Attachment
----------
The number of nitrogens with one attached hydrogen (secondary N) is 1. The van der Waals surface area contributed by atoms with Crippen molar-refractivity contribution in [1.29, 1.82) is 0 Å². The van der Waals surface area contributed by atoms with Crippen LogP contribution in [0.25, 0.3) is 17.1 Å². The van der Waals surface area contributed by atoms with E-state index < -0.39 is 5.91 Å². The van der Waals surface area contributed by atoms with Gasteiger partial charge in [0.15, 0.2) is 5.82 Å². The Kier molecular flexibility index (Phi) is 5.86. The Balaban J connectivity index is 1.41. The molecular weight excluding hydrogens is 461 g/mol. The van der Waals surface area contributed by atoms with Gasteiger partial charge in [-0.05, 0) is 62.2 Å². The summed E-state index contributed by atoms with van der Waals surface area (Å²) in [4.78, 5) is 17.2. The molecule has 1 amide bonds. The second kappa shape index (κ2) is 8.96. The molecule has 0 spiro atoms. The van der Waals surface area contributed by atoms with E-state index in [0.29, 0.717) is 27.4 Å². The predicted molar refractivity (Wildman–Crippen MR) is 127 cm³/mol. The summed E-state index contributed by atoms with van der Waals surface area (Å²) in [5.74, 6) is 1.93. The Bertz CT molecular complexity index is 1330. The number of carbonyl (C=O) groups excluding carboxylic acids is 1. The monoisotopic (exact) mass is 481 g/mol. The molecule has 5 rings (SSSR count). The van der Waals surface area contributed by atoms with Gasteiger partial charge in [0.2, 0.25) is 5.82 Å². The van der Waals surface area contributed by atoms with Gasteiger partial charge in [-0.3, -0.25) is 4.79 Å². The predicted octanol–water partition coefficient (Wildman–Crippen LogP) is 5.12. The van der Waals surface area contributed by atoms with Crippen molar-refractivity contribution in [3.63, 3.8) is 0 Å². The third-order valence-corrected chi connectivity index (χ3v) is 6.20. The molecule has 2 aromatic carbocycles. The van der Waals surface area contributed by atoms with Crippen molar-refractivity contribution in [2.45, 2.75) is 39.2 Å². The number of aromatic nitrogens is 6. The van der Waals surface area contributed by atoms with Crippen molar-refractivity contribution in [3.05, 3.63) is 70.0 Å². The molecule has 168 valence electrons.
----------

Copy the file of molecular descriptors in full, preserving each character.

The number of nitrogens with one attached hydrogen (secondary N) is 1. The van der Waals surface area contributed by atoms with Crippen molar-refractivity contribution in [1.29, 1.82) is 0 Å². The van der Waals surface area contributed by atoms with Crippen LogP contribution in [0.25, 0.3) is 17.1 Å². The van der Waals surface area contributed by atoms with E-state index < -0.39 is 5.91 Å². The van der Waals surface area contributed by atoms with Gasteiger partial charge in [0.15, 0.2) is 5.82 Å². The Kier molecular flexibility index (Phi) is 5.86. The Balaban J connectivity index is 1.41. The molecular weight excluding hydrogens is 461 g/mol. The van der Waals surface area contributed by atoms with Gasteiger partial charge in [-0.05, 0) is 62.2 Å². The summed E-state index contributed by atoms with van der Waals surface area (Å²) in [4.78, 5) is 17.2. The molecule has 1 amide bonds. The second kappa shape index (κ2) is 8.96. The molecule has 0 spiro atoms. The van der Waals surface area contributed by atoms with E-state index in [0.29, 0.717) is 27.4 Å². The predicted molar refractivity (Wildman–Crippen MR) is 127 cm³/mol. The summed E-state index contributed by atoms with van der Waals surface area (Å²) in [5.74, 6) is 1.93. The Bertz CT molecular complexity index is 1330. The number of carbonyl (C=O) groups excluding carboxylic acids is 1. The monoisotopic (exact) mass is 481 g/mol. The molecule has 5 rings (SSSR count). The van der Waals surface area contributed by atoms with Gasteiger partial charge in [0.2, 0.25) is 5.82 Å². The van der Waals surface area contributed by atoms with Gasteiger partial charge in [-0.3, -0.25) is 4.79 Å². The predicted octanol–water partition coefficient (Wildman–Crippen LogP) is 5.12. The van der Waals surface area contributed by atoms with Crippen molar-refractivity contribution in [3.63, 3.8) is 0 Å². The third-order valence-corrected chi connectivity index (χ3v) is 6.20. The molecule has 2 aromatic carbocycles. The van der Waals surface area contributed by atoms with Crippen molar-refractivity contribution in [2.45, 2.75) is 39.2 Å². The number of aromatic nitrogens is 6. The van der Waals surface area contributed by atoms with Crippen molar-refractivity contribution in [3.05, 3.63) is 70.0 Å². The molecule has 168 valence electrons.